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Pork Commentary: Carnage Continues But Ethanol Ideal is Over

by 5m Editor
10 April 2008, at 11:38am

CANADA - Last week Jim Long reported that Spectrum, a Manitoba feed/ 20,000-sow production operation was in receivership. Another Western Canadian production system was also in trouble and this week comes the sad news that Stomp Farms, a 25,000-sow system in Saskatchewan is also facing bankruptcy.

There are reports of other losses and the situation is dire.

Genesus has also taken calls from several readers about the liquidation of a 30,000-sow pork powerhouse in the US. We do not want to mention names until we get facts, but last week, we a pork powerhouse lawyer did speak to us regarding our inference about pork powerhouses that were teetering. The lawyer, however, did assure us that their ownership says everything will be okay. Perhaps we should have asked the lawyer if he wanted us to report to everyone that they were going to be good.

We do not want anyone to be hurt as we respect every entrepreneur who has put it on the line. The facts are that the carnage is here and we all know our only salvation is a decrease in hog supply and we are not reveling in other’s misery.

Liquidation Summary

All indications are that Canada has and is in the process to remove 150,000 plus sows. The government sow kill will start soon. This will cut sow slaughter as program sows will be rendered. This should support sow price and maintain sow kill capacity for US liquidation. Our estimate:

Canada
  • Atlantic Canada -10,000
  • Quebec -30,000
  • Ontario -50,000
  • Manitoba -20,000
  • Saskatchewan -25,000
  • Alberta -30,000
  • Total -165,000

An idea to correct the marketplace would be for the government of Saskatchewan to pull the plug on Big Sky (50,000 sows) and take the sow buyout. The new Saskatchewan government has announced their intention to sell shares (they own 69 per cent). This new government was never part of this socialist approach to agriculture. They would do a great service to all producers in Saskatchewan and Canada to take the sow buyout and exit our industry. One million pigs out of production from a money losing disaster would be a good thing.

USA and others
For the United States our Guess on Liquidation is as follows:

  • Smithfield 50,000 sows announced
  • Hormel 9,000 sows announced
  • Powerhouse (A) 30,000 in liquidation
  • Others 70,000 sow inventories in herds and liquidation
  • Total estimate 159,000

Mexico is likely to see a decrease of small herds - a reduction of 10 per cent of production is 100,000 plus sows.

North American Summary

We come up with a total of over 400,000 sows being eliminated. This should equal 6 million market hogs plus in North America. Last week, Iowa-Minnesota’s price closed at 56.48. A year ago the price was about 58¢. We marketed 10 per cent more hogs last week compared to a year ago. We have tremendous pork demand. A small decrease in supply will increase prices rapidly.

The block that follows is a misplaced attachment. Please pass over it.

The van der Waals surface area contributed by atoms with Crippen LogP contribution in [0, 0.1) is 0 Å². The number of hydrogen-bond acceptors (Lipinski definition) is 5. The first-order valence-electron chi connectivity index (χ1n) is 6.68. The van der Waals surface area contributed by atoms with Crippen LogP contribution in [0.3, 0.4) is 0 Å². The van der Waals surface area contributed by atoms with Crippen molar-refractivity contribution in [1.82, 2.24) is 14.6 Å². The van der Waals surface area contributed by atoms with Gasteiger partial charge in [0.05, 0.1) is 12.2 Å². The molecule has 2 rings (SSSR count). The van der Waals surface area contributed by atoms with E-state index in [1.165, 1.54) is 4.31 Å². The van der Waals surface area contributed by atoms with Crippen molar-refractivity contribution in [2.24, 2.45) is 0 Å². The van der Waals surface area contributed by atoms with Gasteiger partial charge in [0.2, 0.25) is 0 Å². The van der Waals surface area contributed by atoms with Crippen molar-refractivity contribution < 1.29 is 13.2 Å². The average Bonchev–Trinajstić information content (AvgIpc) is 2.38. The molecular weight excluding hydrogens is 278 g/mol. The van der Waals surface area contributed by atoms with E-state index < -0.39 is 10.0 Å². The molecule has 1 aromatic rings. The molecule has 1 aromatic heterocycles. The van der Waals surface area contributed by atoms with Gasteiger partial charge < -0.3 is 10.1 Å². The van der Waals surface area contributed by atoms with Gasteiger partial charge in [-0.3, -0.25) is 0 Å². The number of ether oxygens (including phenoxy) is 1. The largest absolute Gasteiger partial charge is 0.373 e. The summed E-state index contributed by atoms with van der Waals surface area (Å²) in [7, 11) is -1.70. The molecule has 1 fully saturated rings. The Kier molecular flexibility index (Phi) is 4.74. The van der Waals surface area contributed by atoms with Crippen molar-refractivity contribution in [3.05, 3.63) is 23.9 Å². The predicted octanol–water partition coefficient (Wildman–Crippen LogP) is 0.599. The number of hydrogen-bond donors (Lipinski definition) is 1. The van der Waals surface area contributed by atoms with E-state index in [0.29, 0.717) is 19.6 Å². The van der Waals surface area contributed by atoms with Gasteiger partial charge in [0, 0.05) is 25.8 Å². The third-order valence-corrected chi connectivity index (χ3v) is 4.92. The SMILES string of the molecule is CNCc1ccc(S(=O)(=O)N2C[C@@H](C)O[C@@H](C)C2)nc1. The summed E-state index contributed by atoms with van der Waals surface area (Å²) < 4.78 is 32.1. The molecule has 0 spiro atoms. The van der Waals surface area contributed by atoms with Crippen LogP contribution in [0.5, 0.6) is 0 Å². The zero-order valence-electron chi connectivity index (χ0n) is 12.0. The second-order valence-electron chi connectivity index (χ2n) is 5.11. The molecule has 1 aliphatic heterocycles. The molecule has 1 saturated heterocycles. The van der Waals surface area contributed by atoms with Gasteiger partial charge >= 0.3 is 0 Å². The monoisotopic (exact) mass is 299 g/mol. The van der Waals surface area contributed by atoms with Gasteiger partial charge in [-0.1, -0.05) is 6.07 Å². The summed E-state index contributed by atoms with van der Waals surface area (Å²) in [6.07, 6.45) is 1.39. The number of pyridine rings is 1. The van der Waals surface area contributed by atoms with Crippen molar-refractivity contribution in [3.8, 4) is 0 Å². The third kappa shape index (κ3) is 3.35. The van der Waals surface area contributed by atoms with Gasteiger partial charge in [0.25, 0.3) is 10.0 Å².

Other News

Korea

We were with Korean producers this week. The price of market hogs in South Korea is $1.20 US liveweight lb. It was 90¢ lb and has increased rapidly in the last few weeks. Why? South Korea’s sow herd was just over 900,000. There are estimates that the herd has liquidated by 100,000 to 200,000 head. Breakevens are around $1.20 lb US liveweight. Corn is $10.50 US bushel. There is no government support for hog farmers. Producers tell us the South Korean government wants to lower hog production for environmental and economic reasons. We asked if they thought their price was going to go higher. They said no. Imports from USA and Canada will fill void. More markets for North American Pork and that supports our price.

Europe
Last week, the European hog price was about 90¢ US liveweight lb. North America’s 48¢ US liveweight lb. You’d like to think that we can compete in the world markets with that price difference. Europe’s price has gained $50 a head in the last ten weeks. Why? We have read official European reports that Europe had decreased their sow herd by 5% (750,000 sows) by January 2008 and was still decreasing. 90¢ US lb and $8.50 US bushel corn is about a breakeven in Europe. The price has increased rapidly in Europe because the hogs are not there. Supply and demand. There is no magic.

Conclusions

We believe the hog price has bottomed in North America. Demand is excellent relative to supply. In the coming weeks, lower global pork supply will push our prices higher. Recently, the total meat supply of pork, beef, chicken and turkey has been weekly, year over year, 100 million pounds plus more than a year ago. We expect this difference will decrease as poultry producers are now beginning to cut back. Beef supply will decline and believe it or not we expect pork supply to be less of a percentage difference increase year over year.

Expect in the coming weeks a rapid decline in weights, as slaughter decreases. We expect a minimum appreciation of $40 per head in market hog value over the next 8 weeks.

Ethanol Insanity
The corn ethanol insanity has ruthlessly hammered livestock producers around the world. Swine production is decreasing. Swine prices are increasing. On another positive note, Time Magazine’s cover story this past week was a picture of a corn cob wrapped in money with the title ‘The Clean Energy Myth’. Its over! Like the Dot Com boom, when Time Magazine gets on the story it’s the kiss of death. Food inflation and now environmentalists are saying corn ethanol does not make sense. This will give cover to the politicians to take away the corn ethanol subsidies, tariffs and delay or suspend mandated ethanol utilization. Dot Com’s, sub-prime mortgages, corn ethanol. List of temporary phenomenon finished by reality.

5m Editor